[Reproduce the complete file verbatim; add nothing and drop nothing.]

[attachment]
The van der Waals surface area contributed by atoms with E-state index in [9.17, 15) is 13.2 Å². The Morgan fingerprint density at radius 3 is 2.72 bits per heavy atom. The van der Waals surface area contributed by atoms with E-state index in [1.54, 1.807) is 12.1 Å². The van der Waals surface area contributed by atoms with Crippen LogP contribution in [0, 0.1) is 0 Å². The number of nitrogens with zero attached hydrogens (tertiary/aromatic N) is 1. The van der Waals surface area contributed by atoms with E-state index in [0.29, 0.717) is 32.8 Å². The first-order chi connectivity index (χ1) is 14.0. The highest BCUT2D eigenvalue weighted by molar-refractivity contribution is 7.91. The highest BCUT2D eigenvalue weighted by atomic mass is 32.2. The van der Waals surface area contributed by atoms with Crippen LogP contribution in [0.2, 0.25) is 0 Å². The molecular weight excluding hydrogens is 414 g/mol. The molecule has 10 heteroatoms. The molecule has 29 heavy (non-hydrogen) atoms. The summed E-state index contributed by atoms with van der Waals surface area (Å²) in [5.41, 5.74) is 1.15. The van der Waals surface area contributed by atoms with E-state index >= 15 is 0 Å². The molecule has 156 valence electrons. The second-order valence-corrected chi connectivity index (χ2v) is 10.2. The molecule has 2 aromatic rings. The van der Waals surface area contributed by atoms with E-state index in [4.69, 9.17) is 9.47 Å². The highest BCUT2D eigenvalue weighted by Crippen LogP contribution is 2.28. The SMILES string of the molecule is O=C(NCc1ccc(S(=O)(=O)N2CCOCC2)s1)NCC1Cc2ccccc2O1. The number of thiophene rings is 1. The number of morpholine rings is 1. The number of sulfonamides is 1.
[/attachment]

The van der Waals surface area contributed by atoms with E-state index in [9.17, 15) is 13.2 Å². The Morgan fingerprint density at radius 3 is 2.72 bits per heavy atom. The van der Waals surface area contributed by atoms with E-state index in [1.54, 1.807) is 12.1 Å². The van der Waals surface area contributed by atoms with Crippen LogP contribution in [0, 0.1) is 0 Å². The number of nitrogens with zero attached hydrogens (tertiary/aromatic N) is 1. The van der Waals surface area contributed by atoms with E-state index in [0.29, 0.717) is 32.8 Å². The first-order chi connectivity index (χ1) is 14.0. The highest BCUT2D eigenvalue weighted by molar-refractivity contribution is 7.91. The highest BCUT2D eigenvalue weighted by atomic mass is 32.2. The van der Waals surface area contributed by atoms with Crippen LogP contribution in [0.2, 0.25) is 0 Å². The molecular weight excluding hydrogens is 414 g/mol. The molecule has 10 heteroatoms. The molecule has 29 heavy (non-hydrogen) atoms. The summed E-state index contributed by atoms with van der Waals surface area (Å²) in [5.41, 5.74) is 1.15. The van der Waals surface area contributed by atoms with E-state index >= 15 is 0 Å². The molecule has 156 valence electrons. The second-order valence-corrected chi connectivity index (χ2v) is 10.2. The molecule has 2 aromatic rings. The van der Waals surface area contributed by atoms with E-state index in [4.69, 9.17) is 9.47 Å². The highest BCUT2D eigenvalue weighted by Crippen LogP contribution is 2.28. The SMILES string of the molecule is O=C(NCc1ccc(S(=O)(=O)N2CCOCC2)s1)NCC1Cc2ccccc2O1. The number of thiophene rings is 1. The number of morpholine rings is 1. The number of sulfonamides is 1.